Detail of Shir-Dar (inside, to the Right of the Entrance). Samarkand
In the center of Samarkand is the Registan complex, consisting of three madrasah (religious schools). The second madrasah is the Shir-Dar, built in 1619–36 during the Bukhara Astrakhanid dynasty. Rectangular in plan, the two-story arcaded structure contained scholars’ cells along an interior courtyard. This view shows the remarkable ceramic decoration on the courtyard side of the main iwan arch. Panels of Perso-Arabic inscriptions in the cursive Naskh manner are set within strips of floral motifs. Especially notable is the faience mosaic in the center, with a vase supporting the intricate figure of a bush, or tree of life. Remnants of a similar design are visible on the inner face of the arch (on left). All the figures are surrounded by intertwined tendrils. The image is by Russian photographer Sergei Mikhailovich Prokudin-Gorskii (1863–1944), who used a special color photography process to create a visual record of the Russian Empire in the early 20th century. Some of Prokudin-Gorskii’s photographs date from about 1905, but the bulk of his work is from between 1909 and 1915, when, with the support of Tsar Nicholas II and the Ministry of Transportation, he undertook extended trips through many different parts of the empire. During a trip in 1911 he gave special attention to the Islamic architecture of Samarkand (present-day Uzbekistan).
Title in Original Language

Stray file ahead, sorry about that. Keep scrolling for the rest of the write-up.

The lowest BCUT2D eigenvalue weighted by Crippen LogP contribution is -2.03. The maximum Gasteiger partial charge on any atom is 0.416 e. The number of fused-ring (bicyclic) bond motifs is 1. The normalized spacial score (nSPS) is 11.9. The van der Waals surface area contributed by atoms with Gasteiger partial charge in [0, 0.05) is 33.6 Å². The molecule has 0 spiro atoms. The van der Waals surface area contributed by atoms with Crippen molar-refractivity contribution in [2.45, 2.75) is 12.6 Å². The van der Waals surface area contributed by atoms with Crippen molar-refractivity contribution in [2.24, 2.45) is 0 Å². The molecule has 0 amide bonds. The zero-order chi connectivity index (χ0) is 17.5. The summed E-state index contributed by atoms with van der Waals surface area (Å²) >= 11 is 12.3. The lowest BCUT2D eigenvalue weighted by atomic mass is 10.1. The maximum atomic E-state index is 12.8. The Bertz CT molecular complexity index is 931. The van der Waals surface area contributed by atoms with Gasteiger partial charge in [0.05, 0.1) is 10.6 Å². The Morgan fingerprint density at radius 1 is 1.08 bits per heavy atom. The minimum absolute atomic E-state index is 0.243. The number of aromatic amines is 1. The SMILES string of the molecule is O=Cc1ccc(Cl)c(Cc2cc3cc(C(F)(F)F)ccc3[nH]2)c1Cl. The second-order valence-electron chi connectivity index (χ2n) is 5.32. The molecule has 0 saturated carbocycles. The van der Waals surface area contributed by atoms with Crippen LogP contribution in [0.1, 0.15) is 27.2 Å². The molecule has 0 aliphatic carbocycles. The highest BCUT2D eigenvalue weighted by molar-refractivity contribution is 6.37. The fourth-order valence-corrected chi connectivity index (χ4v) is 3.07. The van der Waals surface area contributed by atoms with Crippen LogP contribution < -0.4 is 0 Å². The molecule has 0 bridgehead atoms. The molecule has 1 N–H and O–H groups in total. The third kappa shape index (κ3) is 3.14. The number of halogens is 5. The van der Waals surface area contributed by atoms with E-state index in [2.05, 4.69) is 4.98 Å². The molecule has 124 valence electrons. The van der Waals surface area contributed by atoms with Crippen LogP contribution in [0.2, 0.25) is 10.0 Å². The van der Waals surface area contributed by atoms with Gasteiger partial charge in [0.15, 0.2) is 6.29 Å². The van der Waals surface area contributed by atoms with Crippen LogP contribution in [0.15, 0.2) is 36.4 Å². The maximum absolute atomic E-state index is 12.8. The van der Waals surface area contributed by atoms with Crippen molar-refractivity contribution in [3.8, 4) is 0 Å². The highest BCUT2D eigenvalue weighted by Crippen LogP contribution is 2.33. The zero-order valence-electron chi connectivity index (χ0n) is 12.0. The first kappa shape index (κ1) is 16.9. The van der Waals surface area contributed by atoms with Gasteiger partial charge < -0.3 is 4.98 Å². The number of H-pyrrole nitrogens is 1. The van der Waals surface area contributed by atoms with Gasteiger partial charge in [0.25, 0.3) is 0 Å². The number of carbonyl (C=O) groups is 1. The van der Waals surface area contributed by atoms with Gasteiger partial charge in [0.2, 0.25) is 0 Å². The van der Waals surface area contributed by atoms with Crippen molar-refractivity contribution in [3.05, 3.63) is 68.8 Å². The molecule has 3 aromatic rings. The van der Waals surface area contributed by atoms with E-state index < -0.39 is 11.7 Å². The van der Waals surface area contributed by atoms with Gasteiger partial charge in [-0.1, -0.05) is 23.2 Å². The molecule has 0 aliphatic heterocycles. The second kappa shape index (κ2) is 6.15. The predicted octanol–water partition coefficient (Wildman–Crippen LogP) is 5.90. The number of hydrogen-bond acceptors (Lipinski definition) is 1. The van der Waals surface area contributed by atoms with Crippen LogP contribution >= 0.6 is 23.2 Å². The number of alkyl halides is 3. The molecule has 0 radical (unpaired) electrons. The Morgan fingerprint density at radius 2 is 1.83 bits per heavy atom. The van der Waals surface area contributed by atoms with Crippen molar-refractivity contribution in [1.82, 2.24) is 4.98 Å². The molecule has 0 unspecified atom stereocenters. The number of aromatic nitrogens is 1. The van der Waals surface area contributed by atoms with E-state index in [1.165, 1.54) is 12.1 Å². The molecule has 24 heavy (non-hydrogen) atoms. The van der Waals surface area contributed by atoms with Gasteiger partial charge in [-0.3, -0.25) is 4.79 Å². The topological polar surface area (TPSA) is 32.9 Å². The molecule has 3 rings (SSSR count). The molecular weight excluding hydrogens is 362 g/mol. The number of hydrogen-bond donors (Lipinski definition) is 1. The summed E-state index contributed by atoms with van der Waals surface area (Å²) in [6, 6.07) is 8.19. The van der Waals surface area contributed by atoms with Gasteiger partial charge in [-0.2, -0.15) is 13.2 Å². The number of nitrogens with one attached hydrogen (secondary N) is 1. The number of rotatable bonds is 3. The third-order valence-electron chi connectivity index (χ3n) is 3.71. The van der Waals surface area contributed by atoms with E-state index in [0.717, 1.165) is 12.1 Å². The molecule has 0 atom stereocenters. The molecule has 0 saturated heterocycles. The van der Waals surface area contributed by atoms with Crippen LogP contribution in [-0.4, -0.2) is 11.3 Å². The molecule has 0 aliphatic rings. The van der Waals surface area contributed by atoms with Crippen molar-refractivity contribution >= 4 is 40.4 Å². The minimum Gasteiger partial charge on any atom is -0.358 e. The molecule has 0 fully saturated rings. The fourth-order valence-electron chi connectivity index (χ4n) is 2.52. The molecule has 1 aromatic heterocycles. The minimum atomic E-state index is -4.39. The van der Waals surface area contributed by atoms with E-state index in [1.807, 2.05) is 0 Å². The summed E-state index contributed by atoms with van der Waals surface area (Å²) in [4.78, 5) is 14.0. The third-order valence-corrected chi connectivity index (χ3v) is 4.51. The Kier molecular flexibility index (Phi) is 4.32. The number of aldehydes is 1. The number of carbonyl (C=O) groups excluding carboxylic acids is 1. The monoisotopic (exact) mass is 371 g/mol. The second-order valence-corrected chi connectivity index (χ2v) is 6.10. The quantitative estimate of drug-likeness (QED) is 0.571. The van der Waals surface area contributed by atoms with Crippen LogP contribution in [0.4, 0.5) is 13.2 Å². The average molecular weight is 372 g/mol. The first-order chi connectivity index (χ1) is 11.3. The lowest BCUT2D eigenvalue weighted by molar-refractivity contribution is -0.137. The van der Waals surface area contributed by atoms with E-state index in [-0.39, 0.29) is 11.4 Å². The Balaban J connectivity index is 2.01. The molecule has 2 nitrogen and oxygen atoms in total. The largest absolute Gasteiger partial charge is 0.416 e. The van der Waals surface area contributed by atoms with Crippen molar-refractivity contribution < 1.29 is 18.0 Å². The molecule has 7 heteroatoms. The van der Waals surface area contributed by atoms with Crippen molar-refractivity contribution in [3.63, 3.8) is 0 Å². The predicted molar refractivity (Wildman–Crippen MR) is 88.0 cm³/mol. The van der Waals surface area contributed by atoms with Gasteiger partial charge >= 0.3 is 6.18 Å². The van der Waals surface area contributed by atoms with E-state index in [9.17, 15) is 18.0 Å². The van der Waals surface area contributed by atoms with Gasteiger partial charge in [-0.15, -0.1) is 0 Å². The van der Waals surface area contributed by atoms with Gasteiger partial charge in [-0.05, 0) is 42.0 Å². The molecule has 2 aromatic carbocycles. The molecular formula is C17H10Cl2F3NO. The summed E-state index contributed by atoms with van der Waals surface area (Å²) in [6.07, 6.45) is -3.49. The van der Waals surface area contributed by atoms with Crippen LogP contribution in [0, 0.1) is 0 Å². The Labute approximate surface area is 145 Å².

Деталь Шир-Дора (внутри направо от входа). Самарканд
Type of Item
Glass negative (presented as a digital color composite)
- Prokudin-Gorskii’s photographic work survives primarily in two forms: 1,901 black-and-white triple-frame glass plate negatives, made with color separation filters, which Prokudin-Gorskii used to make color prints and lantern slides; and 12 albums of sepia-tone prints, made from the glass negatives, which Prokudin-Gorskii compiled as a record of his travels and studies. The Library of Congress purchased the glass plate negatives and the albums from the Prokudin-Gorskii family in 1948. In 2004, the Library of Congress had digital color composites made from all the surviving glass negatives using a software algorithm to automatically align the color components. As with most historical photographs, title and subject identifications are corrected and enhanced through new research. Current information on the collection is at http://www.loc.gov/pictures/collection/prok/.
Last updated: September 30, 2016